• Ridge Regularized Estimation of VAR Models for Inference

    Ridge regression is a popular regularization method that has wide applicability, as many regression problems can be cast in this form. However, ridge is only seldom applied in the estimation of vector autoregressive models, even though it naturally arises in Bayesian time series modeling. In this work, ridge regression is studied in the context of process estimation and inference of VARs. The effects of shrinkage are analyzed and asymptotic theory is derived enabling inference. Frequentist and Bayesian ridge approaches are compared. Finally, the estimation of impulse response functions is evaluated with Monte Carlo simulations and ridge regression is compared with a number of similar and competing methods.

Working Papers

  • Impulse Response Analysis of Structural Nonlinear Time Series Models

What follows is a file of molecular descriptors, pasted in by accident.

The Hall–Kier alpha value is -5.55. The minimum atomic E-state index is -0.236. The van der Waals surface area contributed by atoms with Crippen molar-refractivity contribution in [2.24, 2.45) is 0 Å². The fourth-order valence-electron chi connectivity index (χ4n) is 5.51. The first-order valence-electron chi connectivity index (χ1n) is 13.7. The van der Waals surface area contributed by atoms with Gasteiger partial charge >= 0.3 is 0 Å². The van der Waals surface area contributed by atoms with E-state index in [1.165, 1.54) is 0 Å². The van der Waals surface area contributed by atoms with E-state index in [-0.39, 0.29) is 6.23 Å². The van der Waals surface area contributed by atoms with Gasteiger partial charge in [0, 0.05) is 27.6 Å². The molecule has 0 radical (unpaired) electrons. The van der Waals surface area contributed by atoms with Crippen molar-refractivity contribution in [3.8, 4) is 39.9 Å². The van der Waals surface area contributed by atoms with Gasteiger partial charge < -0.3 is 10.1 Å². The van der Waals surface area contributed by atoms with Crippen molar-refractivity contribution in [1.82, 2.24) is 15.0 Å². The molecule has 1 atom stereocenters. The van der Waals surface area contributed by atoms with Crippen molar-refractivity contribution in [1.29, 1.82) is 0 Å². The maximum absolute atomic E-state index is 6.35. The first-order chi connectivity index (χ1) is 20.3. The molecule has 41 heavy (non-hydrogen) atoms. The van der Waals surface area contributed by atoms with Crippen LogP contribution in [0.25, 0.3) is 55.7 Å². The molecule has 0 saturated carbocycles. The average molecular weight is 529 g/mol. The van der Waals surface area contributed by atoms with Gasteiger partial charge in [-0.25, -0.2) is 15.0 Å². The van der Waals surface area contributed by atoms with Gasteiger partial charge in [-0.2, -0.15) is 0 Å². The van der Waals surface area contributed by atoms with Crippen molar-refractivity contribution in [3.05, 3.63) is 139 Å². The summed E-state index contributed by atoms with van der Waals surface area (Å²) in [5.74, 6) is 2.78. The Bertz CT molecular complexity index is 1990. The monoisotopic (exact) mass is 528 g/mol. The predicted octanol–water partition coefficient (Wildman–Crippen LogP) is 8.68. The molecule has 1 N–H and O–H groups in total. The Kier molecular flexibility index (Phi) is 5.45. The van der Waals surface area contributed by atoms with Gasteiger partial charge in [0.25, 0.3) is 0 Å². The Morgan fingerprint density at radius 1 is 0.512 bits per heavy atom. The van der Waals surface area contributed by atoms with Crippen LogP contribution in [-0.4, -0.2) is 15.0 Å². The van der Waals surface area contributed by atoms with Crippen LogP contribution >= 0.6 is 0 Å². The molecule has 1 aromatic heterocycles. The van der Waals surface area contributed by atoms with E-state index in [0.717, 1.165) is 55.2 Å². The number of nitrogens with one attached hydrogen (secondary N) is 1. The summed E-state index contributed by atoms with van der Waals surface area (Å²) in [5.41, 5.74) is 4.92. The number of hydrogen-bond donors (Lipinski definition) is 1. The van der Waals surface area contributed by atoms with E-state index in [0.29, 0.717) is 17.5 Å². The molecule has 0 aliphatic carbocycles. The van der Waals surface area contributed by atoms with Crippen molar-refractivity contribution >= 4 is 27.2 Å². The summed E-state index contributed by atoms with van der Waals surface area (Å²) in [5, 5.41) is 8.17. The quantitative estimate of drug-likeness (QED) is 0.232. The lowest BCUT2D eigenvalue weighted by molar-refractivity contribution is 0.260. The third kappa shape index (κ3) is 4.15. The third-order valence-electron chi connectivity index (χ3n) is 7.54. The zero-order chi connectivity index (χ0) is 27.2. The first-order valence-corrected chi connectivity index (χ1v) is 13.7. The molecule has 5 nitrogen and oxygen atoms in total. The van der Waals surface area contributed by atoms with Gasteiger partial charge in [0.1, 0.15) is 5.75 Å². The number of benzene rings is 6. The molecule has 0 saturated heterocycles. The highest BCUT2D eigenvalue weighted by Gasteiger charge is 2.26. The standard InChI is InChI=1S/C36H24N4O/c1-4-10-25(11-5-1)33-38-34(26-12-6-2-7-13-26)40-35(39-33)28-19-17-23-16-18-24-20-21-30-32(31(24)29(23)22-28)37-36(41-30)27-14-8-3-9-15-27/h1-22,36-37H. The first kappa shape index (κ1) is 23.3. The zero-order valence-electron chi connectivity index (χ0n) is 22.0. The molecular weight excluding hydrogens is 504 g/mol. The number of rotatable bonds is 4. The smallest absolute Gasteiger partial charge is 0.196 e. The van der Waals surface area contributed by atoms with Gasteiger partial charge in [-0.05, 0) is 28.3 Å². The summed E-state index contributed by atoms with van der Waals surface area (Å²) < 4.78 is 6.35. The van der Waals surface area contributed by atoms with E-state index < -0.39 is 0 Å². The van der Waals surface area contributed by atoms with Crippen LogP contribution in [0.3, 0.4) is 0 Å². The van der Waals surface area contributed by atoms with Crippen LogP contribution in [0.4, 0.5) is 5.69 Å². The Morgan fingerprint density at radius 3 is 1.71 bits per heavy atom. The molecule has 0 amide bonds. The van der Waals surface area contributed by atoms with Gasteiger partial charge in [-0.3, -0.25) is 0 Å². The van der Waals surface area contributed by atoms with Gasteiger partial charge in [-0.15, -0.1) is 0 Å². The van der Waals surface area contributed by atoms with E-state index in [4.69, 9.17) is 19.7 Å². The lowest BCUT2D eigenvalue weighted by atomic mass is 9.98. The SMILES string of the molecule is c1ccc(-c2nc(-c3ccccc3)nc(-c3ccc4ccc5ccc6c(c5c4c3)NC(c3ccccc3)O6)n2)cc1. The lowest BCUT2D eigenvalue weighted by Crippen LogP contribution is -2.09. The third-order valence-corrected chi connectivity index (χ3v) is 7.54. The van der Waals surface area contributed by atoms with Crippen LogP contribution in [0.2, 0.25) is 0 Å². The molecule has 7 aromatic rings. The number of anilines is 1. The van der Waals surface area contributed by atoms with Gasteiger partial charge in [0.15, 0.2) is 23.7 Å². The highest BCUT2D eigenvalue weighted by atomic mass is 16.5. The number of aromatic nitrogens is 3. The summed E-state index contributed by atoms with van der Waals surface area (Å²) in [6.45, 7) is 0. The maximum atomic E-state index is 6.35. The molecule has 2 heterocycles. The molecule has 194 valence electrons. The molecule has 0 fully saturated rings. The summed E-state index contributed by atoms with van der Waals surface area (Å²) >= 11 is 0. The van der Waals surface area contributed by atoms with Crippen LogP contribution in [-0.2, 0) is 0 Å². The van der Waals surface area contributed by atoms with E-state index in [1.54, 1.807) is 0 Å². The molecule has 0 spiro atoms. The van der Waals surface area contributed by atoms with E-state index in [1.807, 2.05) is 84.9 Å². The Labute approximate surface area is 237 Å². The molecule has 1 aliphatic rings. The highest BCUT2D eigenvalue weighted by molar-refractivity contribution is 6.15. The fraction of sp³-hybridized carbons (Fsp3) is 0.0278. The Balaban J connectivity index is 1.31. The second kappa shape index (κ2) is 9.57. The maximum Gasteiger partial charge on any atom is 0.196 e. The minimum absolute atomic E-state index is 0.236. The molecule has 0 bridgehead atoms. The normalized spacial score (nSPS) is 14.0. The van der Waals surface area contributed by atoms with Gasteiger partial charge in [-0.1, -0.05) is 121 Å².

Linear time series models are the workhorse of structural macroeconometric analysis. Yet, economic theory as well as data suggest that nonlinear and asymmetric effects might be key to understanding the potential effects of sudden economic changes. This paper proposes a new semi-nonparametric sieve approach to estimate impulse response functions of nonlinear time series within a general class of structural models. Using physical dependence conditions, I prove that a two-step procedure can flexibly accommodate nonlinear specifications, avoiding the choice of fixed parametric forms. Sieve impulse responses are proven to be consistent by deriving uniform estimation guarantees, while an iterative algorithm makes it straightforward to compute them in practice. Simulations show that the proposed semi-nonparametric approach provides insurance against misspecification at minor efficiency costs. In a US monetary policy application, I find that the sieve GDP response associated with a rate hike is, at its peak effects, 16% larger than that of a linear model. Finally, when studying interest rate uncertainty shocks, sieve responses imply up to 54% and 71% stronger contractionary effects on production and inflation, respectively.